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I'm writing a cross-platform server program in C++ using Boost.Asio. Following the HTTP Server example on this page, I'd like to handle a user termination request without using implementation-specific APIs. I've initially attempted to use the standard C signal library, but have been unable to find a design pattern suitable for Asio. The Windows example's design seems to resemble the signal library closest, but there's a race condition where the console ctrl handler could be called after the server object has been destroyed. I'm trying to avoid undefined behavior as specified by the C++ standard.

Is there a standard (and correct) way to stop the server?

To illustrate problems with using the C signal library:

#include <csignal>
#include <functional>
#include <boost/asio.hpp>

using std::signal;
using boost::asio::io_service;

    std::function<void ()> sighandler;

extern "C"
    static void handle_signal(int);

void handle_signal(int)
    // error - undefined behavior

int main()
    io_service s;
    sighandler = std::bind(&io_service::stop, &s);
    auto old_sigint = signal(SIGINT, &handle_signal);
    if (old_sigint == SIG_IGN)
        // race condition?  raise SIGINT before I can set ignore back
        signal(SIGINT, SIG_IGN);
    auto old_sigterm = signal(SIGTERM, &handle_signal);
    if (old_sigterm == SIG_IGN)
        // race condition?  raise SIGTERM before I can set ignore back
        signal(SIGTERM, SIG_IGN);;
    // reset signals so I can clear reference to io_service
    if (old_sigterm != SIG_IGN)
        signal(SIGTERM, SIG_DFL);
    if (old_sigint != SIG_IGN)
        signal(SIGINT, SIG_DFL);
    // clear reference to io_service, but can I be sure that handle_signal
    // isn't being executed?
    sighandler = nullptr;
    // io_service is destroyed
share|improve this question
@Timothy are you asking how to install a signal handler for a signal like SIGINT? Or, what to do in that signal handler to shutdown your HTTP server? – Sam Miller Jan 9 '11 at 15:21
@Sam added a csignal design example – Timothy003 Jan 9 '11 at 15:53
@Timothy you cannot safely invoke io_service::stop from within your signal handler, even if it is wrapped in a boost::function. Doing so results in undefined behavior. Look at my answer for a list of functions you can call from within a signal handler. – Sam Miller Jan 9 '11 at 16:02
@Timothy I retagged your question as c++0x since it looks like you are using the auto keyword. – Sam Miller Jan 9 '11 at 16:08
@Sam added comment to show that UB, thanks – Timothy003 Jan 9 '11 at 16:26
up vote 12 down vote accepted

Version 1.5.3 of Boost.Asio (to be integrated in upcoming boost 1.47 release?) has the signal_set class:

#include <boost/asio/signal_set.hpp>

// Register signal handlers so that the daemon may be shut down. You may
// also want to register for other signals, such as SIGHUP to trigger a
// re-read of a configuration file.
boost::asio::signal_set signals(io_service, SIGINT, SIGTERM);
    boost::bind(&boost::asio::io_service::stop, &io_service));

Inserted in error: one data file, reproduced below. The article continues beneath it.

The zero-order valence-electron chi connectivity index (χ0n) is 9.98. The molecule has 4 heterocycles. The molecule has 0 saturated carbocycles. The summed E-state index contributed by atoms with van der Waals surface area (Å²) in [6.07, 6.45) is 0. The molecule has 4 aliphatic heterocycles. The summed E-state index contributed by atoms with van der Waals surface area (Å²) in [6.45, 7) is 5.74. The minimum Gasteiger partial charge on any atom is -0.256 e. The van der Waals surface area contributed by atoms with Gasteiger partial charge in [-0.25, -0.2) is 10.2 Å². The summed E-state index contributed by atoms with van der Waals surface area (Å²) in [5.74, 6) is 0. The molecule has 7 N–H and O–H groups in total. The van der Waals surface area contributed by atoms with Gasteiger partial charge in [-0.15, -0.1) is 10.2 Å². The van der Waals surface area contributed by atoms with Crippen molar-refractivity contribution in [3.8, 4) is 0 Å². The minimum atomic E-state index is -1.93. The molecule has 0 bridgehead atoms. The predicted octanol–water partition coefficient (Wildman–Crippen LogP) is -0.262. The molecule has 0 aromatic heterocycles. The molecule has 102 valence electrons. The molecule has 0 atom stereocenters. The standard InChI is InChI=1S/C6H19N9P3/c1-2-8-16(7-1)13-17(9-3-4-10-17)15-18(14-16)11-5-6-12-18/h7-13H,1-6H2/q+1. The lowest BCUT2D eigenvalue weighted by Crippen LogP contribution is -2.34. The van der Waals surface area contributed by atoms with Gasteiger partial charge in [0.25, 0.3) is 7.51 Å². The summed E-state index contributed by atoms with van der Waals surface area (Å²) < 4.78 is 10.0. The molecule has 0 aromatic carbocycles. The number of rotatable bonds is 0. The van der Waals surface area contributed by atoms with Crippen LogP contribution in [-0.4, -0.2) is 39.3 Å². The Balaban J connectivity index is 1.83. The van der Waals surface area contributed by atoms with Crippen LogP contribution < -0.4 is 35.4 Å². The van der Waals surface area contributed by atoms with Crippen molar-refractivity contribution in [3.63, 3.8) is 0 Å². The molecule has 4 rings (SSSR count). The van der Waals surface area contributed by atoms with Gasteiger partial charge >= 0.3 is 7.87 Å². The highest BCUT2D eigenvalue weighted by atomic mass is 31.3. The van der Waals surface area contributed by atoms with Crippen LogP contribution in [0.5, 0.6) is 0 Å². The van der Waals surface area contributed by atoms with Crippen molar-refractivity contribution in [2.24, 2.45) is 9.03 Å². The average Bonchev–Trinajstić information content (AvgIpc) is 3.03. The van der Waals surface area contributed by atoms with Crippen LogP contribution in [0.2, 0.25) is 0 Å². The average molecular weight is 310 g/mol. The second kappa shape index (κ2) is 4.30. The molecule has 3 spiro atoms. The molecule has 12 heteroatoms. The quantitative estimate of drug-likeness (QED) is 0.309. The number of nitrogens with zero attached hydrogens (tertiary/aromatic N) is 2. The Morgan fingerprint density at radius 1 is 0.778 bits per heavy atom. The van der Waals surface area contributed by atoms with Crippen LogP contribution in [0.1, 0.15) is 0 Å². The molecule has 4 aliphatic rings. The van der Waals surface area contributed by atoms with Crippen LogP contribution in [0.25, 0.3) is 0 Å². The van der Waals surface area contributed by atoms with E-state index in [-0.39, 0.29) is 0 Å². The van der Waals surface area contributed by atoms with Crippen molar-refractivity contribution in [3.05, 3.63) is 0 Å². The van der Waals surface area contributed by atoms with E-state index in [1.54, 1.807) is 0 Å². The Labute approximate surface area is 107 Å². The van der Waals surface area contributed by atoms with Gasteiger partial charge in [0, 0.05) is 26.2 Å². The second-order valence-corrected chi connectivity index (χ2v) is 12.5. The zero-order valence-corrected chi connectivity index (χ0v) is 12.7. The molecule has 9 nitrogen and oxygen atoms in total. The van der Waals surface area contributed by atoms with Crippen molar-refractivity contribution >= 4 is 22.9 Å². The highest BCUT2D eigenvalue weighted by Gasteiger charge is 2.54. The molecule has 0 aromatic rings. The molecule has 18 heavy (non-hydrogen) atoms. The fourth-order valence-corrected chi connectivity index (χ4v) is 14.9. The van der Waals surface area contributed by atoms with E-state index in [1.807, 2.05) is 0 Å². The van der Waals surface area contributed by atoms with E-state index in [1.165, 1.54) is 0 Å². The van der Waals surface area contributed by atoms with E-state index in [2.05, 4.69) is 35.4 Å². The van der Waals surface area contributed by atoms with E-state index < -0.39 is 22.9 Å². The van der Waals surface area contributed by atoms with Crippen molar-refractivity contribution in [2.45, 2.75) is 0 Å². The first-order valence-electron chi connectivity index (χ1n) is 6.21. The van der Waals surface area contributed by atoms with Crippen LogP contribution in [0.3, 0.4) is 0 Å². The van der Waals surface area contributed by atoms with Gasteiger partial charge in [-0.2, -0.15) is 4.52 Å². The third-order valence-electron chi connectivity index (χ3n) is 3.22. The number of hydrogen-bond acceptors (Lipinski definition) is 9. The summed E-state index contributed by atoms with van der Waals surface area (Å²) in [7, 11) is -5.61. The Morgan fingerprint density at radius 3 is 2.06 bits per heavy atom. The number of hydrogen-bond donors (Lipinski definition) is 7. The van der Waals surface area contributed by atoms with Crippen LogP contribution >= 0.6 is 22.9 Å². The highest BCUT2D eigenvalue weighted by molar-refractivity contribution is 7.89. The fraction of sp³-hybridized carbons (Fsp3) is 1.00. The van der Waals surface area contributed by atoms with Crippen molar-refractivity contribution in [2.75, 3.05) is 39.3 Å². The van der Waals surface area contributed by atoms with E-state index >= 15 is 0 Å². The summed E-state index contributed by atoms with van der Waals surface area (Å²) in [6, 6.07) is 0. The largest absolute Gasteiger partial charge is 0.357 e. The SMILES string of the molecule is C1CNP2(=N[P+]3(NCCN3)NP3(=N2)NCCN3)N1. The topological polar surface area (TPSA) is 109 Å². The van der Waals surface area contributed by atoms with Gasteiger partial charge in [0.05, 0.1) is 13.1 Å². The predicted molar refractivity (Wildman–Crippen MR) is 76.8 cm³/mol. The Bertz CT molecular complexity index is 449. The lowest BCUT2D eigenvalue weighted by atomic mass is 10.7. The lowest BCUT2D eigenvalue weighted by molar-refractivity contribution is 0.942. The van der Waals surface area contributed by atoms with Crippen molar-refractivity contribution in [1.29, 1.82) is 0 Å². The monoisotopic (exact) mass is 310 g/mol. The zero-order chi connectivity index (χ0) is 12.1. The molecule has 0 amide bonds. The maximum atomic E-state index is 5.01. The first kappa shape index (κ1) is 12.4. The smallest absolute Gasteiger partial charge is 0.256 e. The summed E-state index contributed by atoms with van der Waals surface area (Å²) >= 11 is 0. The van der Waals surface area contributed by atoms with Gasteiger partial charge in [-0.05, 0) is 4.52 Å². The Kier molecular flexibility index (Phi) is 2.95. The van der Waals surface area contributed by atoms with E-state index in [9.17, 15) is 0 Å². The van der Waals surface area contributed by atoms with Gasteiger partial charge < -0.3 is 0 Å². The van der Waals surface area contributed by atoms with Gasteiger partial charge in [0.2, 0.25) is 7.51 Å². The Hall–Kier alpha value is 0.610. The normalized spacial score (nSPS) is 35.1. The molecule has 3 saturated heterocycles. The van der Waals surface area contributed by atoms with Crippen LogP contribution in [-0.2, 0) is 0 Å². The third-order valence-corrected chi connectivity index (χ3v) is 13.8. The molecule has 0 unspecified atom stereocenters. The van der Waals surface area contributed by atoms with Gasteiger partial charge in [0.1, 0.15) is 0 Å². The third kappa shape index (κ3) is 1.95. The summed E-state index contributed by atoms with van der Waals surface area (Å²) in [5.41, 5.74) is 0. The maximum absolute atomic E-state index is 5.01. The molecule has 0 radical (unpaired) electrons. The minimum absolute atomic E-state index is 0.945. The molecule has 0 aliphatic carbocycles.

Now included in Boost version 1.47

share|improve this answer
Interesting; Asio uses static variables to access data from a signal handler. Is that not UB? – Timothy003 Jul 18 '11 at 7:39
Undefined Behavior – Timothy003 Jul 18 '11 at 10:15
@Timothy003 Thx – CharlesB Jul 18 '11 at 10:17

The posix example HTTP server is a good way to cleanly shutdown. One thread invokes io_service::run while another waits for a signal with sigwait.

Alternatively, you can install a signal handler but that it slightly trickier. There's a very small list of async-signal-safe functions you can invoke from within a signal handler.

The routine handler must be very careful, since processing elsewhere was interrupted at some arbitrary point. POSIX has the concept of "safe function". If a signal interrupts an unsafe function, and handler calls an unsafe function, then the behavior is undefined. Safe functions are listed explicitly in the various standards.

The POSIX.1-2003 list is

_Exit() _exit() abort() accept() access() aio_error() aio_return() aio_suspend() alarm() bind() cfgetispeed() cfgetospeed() cfsetispeed() cfsetospeed() chdir() chmod() chown() clock_gettime() close() connect() creat() dup() dup2() execle() execve() fchmod() fchown() fcntl() fdatasync() fork() fpathconf() fstat() fsync() ftruncate() getegid() geteuid() getgid() getgroups() getpeername() getpgrp() getpid() getppid() getsockname() getsockopt() getuid() kill() link() listen() lseek() lstat() mkdir() mkfifo() open() pathconf() pause() pipe() poll() posix_trace_event() pselect() raise() read() readlink() recv() recvfrom() recvmsg() rename() rmdir() select() sem_post() send() sendmsg() sendto() setgid() setpgid() setsid() setsockopt() setuid() shutdown() sigaction() sigaddset() sigdelset() sigemptyset() sigfillset() sigismember() signal() sigpause() sigpending() sigprocmask() sigqueue() sigset() sigsuspend() sleep() socket() socketpair() stat() symlink() sysconf() tcdrain() tcflow() tcflush() tcgetattr() tcgetpgrp() tcsendbreak() tcsetattr() tcsetpgrp() time() timer_getoverrun() timer_gettime() timer_settime() times() umask() uname() unlink() utime() wait() waitpid() write().

share|improve this answer
I've found a list of functions on this page. However, it is POSIX-specific. Does the C standard say anything different about this stuff? – Timothy003 Jan 9 '11 at 17:53
@Timothy that is the correct link, I've edited my answer. I'm not overly familiar with the C standard, though I've never had trouble using only the functions listed in the signal man page from within a signal handler. – Sam Miller Jan 9 '11 at 18:19

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